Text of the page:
In this study, among the materials tested, the restorative GIC shows more discoloration [Table 2] - 43.15] than the porcelain [Table 2] - 35.21] and composite [Table 2] - 40.76]. These results are in concurrence with the study done by Hse et al. showed that although the GICs possess anticariogenic property, they lack color stability due to the polyacid content of the material and can be explained by the degradation of metal polyacrylate salts.[16] In acidic solutions, H + ions of citric acid diffuse into the glass ionomer component that may replace and cause diffusion of metal cations to dissolve. Thus, the material presents a rough surface with voids, and the undissolved glass particles result in greater water and food colorant absorption.[17] In another study, have reported that the discoloration was due to the adsorption or absorbtion of stains which may be influenced by the porosity of the glass particles, dehydration after setting and drying, and microcracks that allow staining and discoloration of the restoration.[18] The potential for color change may be due to physical adsorption or physicochemical reactions in the material.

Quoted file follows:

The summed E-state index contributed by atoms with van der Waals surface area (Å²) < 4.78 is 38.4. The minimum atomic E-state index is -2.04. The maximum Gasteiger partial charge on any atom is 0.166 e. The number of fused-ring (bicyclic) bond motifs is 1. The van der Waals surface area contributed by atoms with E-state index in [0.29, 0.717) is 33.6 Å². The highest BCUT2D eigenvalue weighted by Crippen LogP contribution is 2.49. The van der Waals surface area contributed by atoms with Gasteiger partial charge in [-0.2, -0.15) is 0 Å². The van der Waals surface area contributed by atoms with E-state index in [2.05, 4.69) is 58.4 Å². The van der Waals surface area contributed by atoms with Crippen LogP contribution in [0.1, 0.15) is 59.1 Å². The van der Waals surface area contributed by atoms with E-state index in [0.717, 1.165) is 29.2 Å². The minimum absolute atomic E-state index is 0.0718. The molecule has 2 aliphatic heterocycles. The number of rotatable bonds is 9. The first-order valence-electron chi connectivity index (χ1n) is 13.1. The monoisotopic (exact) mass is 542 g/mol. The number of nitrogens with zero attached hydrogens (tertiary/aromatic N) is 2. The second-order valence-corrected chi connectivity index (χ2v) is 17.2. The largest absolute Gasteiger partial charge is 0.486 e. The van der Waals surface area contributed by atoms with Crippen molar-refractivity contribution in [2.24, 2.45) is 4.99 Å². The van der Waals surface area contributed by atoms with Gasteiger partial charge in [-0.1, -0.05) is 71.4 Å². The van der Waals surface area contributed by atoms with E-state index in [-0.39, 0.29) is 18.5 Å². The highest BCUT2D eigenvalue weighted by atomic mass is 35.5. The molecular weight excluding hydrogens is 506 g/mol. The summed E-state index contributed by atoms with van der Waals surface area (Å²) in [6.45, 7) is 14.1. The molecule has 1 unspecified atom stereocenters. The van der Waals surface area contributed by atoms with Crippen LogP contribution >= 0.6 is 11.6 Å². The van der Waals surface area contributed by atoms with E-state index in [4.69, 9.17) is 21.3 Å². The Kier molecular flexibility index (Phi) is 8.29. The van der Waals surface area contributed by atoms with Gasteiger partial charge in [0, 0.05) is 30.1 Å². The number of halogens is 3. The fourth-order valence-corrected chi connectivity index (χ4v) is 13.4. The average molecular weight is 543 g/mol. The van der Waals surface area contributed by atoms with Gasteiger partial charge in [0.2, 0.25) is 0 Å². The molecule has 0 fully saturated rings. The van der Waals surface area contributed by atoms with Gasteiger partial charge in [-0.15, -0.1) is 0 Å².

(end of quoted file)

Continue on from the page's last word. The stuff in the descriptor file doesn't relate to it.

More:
Color change of composite in the present study is less [[Graph 1] - 40.76] than that of conventional restorative GIC [[Graph 1] - 43.15] and more than that of feldspathic porcelain [[Graph 1] - 35.21]. This may be the intrinsic factors involve the discoloration of the resin matrix itself, as in the alteration of the resin matrix and the interface of the matrix and the fillers. This intrinsic discoloration may be due to insufficient polymerization. The extrinsic factors for discoloration include staining by adsorption or absorption of colorants as a result of contamination from exogenous source like red wine (Vogal, 1975).